I like cliches. They make good fodder when making fun of stuff. And, if there's one thing I never tire of it's making fun of stuff. If there are two things I never tire of, then the second one is driving the wrong way in racing games, but trendily, I digress.
For a good generation or two I've been hearing all about how PC gaming was on the way out. I'm not sure whether there are some people who just want this to happen - perhaps they own stock? - or if they just string gaming key words together until a parsable sentence is formed. Either way, I reject the claim that PC gaming has ever suffered more than a troublesome sniffle, or an annoying hacking cough at the very worst, much less a terminal illness. It seems to me that the foundation for this argument has never evolved beyond basic, barely literate, flamebait cliches - also ripe ground for making fun - mingled with regular expletives and a self-certainty of psychic clairvoyance that makes Dione Warwick look positively sheepish. It strikes me that to say PC gaming is dead is merely uninformed bandwagon hopping, and I've seen the people riding that wagon. You don't want to be on it.The other thing I really like is how wrong these people are proven to be time and again.
In the interest of full disclosure, I'll be completely honest with you about the following. What you're about to either read or ignore is a self-serving affirmation of all things PC gaming. It is a metaphorical nose-thumbing at anyone who's ever said the platform was dead, and is neither meant as a sensitive discussion of the merits of console gaming, nor is it particularly analytical. It takes sweeping assumptions, puts them forth as facts, and welcomes you to kiss its Gluteus Maximus if you don't care for it.
Now that we've got that out of the way, let me clue you in to a little secret that I've learned about the gaming industry. I'm not even going to charge you for it. That's just how tight we are, you and I. You ready?
People get over excited about new stuff.
Wow! That was pretty amazing wasn't it? I mean, I could've taken that kind of psychologically complex secret and sold it to a pharmaceutical company where they'd have used it to extract precious fanboy essence from rabid gamers to breed super-loyal soldiers that could might promptly conquer Delaware and perhaps even Rhode Island. But no, I trusted you with this knowledge. See, I told you we were tight!
Armed with this knowledge one can quickly see that PCs are not, relatively speaking, a new concept for gaming. In fact, there are some gamers who, remarkably, can not recall a time when man did not have a computer upon which to play. Such are the grim medieval ages of the middle twentieth century where the only fun to be had was listening to radio dramas while your father smoked a pipe and oppressed women. And we all know the fate that befell radio dramas, thus the antique concept of PC gaming is certain to follow.
Sure, console gaming isn't a particularly fresh idea either, but consoles do one thing that PCs don't. They reinvent themselves every few years in a single leap of technology that sends most gamers into orgasmic convulsions of anticipation, while the PC wanders piecemeal, as if with a cane and a canon of boring stories about vaccuum tubes, toward incremental complexity. So, while the Gamecube and the NES are both technically consoles, the difference between the two is not only a quantum leap of technology, but the lineage can be traced specifically: NES to SNES to N64 to Gamecube. The evolution from the PC upon which I played Ultima VII and the one upon which I play Battlefield 1942 is a wandering trail of a hard drive here, a processor there, and a video card just over the hill and around the corner.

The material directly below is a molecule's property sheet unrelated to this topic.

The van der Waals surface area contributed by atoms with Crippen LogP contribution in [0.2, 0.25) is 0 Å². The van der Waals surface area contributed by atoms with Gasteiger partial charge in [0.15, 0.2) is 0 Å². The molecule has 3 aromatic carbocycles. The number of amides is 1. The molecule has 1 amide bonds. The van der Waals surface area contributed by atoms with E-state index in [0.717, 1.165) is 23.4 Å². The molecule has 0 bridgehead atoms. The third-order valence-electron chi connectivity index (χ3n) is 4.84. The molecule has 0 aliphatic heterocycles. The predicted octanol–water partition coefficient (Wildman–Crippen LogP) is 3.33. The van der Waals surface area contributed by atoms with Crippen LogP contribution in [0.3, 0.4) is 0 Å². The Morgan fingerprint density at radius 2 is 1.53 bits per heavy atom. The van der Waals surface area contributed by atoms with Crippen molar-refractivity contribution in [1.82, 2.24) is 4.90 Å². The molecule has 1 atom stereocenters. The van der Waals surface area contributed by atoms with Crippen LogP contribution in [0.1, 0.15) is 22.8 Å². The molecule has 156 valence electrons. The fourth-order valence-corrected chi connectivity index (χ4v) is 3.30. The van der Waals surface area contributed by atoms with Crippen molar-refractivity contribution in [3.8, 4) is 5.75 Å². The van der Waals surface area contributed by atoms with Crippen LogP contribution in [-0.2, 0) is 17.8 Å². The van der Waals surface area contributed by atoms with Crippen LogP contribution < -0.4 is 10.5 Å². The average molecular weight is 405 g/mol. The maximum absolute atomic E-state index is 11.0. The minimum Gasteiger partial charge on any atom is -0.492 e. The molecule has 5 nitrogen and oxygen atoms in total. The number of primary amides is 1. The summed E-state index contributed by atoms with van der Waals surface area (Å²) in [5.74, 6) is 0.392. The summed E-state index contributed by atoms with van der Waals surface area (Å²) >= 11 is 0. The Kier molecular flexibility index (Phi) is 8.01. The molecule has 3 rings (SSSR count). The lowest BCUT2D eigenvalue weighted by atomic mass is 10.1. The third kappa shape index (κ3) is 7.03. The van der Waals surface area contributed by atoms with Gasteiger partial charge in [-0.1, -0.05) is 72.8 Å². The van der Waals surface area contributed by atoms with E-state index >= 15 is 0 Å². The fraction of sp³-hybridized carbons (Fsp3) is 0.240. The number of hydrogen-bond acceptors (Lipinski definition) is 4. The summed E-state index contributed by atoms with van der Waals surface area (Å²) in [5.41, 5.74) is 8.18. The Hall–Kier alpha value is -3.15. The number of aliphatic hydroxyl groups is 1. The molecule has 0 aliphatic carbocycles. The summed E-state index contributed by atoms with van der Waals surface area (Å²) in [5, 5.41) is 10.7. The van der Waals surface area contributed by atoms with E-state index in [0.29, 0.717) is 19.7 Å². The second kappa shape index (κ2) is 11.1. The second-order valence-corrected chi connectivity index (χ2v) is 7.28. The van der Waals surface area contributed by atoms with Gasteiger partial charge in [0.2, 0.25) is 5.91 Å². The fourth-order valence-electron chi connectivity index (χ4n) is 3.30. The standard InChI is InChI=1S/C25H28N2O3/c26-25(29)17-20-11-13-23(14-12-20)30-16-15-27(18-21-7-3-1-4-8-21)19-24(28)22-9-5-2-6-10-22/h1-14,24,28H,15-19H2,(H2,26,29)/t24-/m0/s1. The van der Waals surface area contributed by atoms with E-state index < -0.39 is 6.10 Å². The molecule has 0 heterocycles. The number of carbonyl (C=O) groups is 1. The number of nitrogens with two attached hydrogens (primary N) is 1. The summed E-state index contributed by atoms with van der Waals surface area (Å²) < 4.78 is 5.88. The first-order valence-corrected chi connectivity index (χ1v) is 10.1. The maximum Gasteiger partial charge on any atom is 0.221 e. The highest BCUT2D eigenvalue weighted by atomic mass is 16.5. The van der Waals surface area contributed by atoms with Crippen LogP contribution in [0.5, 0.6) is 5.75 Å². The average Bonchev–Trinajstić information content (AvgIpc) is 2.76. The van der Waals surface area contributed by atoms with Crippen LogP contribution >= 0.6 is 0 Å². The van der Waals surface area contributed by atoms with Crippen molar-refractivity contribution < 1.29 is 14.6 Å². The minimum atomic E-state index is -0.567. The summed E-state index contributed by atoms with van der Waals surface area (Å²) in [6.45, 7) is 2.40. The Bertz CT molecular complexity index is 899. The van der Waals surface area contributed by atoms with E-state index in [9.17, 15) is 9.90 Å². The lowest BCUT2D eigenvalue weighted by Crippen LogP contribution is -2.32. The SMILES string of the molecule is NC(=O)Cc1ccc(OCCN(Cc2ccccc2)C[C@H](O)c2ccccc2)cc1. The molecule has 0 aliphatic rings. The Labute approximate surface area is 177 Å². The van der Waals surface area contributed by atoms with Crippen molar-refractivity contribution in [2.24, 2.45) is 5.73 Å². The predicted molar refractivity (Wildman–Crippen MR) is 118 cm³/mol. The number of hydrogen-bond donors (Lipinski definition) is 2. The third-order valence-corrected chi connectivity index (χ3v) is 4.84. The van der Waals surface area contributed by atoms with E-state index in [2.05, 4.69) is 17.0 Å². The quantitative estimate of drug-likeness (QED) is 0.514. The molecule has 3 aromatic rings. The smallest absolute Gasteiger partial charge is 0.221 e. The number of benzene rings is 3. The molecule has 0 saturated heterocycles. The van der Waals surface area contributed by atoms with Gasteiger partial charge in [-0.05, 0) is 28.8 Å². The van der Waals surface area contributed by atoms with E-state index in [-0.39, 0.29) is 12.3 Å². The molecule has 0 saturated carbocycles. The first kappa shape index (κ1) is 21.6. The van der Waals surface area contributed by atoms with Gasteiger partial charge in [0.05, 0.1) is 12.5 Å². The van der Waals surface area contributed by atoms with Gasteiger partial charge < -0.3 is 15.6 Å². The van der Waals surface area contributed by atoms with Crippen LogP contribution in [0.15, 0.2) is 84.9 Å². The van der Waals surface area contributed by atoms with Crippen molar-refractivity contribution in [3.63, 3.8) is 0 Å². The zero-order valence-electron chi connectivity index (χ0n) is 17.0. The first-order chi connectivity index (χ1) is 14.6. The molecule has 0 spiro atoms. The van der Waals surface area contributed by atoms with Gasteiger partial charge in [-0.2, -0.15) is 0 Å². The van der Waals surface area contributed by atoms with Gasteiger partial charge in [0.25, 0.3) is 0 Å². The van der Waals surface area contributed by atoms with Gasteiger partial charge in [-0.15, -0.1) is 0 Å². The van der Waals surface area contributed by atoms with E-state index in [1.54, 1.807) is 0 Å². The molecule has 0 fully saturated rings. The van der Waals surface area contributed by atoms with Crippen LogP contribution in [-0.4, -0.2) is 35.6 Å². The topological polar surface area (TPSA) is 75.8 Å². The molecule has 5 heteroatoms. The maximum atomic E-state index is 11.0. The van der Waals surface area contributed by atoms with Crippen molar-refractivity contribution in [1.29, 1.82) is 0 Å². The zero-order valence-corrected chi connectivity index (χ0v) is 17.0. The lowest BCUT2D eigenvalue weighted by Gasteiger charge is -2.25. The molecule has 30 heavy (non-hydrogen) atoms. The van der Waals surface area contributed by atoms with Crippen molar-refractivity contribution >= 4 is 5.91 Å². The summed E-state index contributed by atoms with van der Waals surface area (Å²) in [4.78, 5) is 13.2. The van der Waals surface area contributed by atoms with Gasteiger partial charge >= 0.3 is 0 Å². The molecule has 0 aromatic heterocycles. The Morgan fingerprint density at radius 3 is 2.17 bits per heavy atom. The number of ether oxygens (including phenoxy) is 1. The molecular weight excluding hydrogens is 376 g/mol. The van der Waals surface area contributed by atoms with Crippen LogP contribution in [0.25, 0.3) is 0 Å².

It is much easier, having played the Playstation for a quarter of a decade, to get excited about the Playstation 2, than it is to stir up much of a ruckus about a 5% increase in processor performance each month or so. So, every few years the gaming throng salivates over the technical jump between console generations, as the PC quietly matches in its regular march of consistency.
But, it's all about the games, right? Well, I'm swift to agree, and the cycle makes sense here too. I'd be surprised if, with new consoles released, game developers didn't turn their resources heavy on the new systems and the glut of customers. Which means for a year or two the consoles have a slight lead in terms of general interest, but I live for those magical middle years before the next slew of tv-top games have been announced, when the current generation ridiculously feels long in the tooth, when the PC is the superior technological platform and all this nonsense about dead PC gaming evaporates. This is such a year, and it's no surprise that the PC is where the best games of this year are being developed.
You're welcome to argue the subjectivity of that last sentence, or even tell me that I'm biased. I don't mind, because I'll sit here and smile at my certainty that you're wrong and I'm right.
I don't need to tell you how many fantastic games are coming out for the PC this year. You already know. I just want you to remember two years down the road, when people are getting into fistfights over which multinational conglomerate's chipset is superior for rendering rehashed platformers and you're inclined to talk about how reliable old PC gaming is in its twilight, that you're only digging yourself a grave of idiocy which I will later be happy to push you into.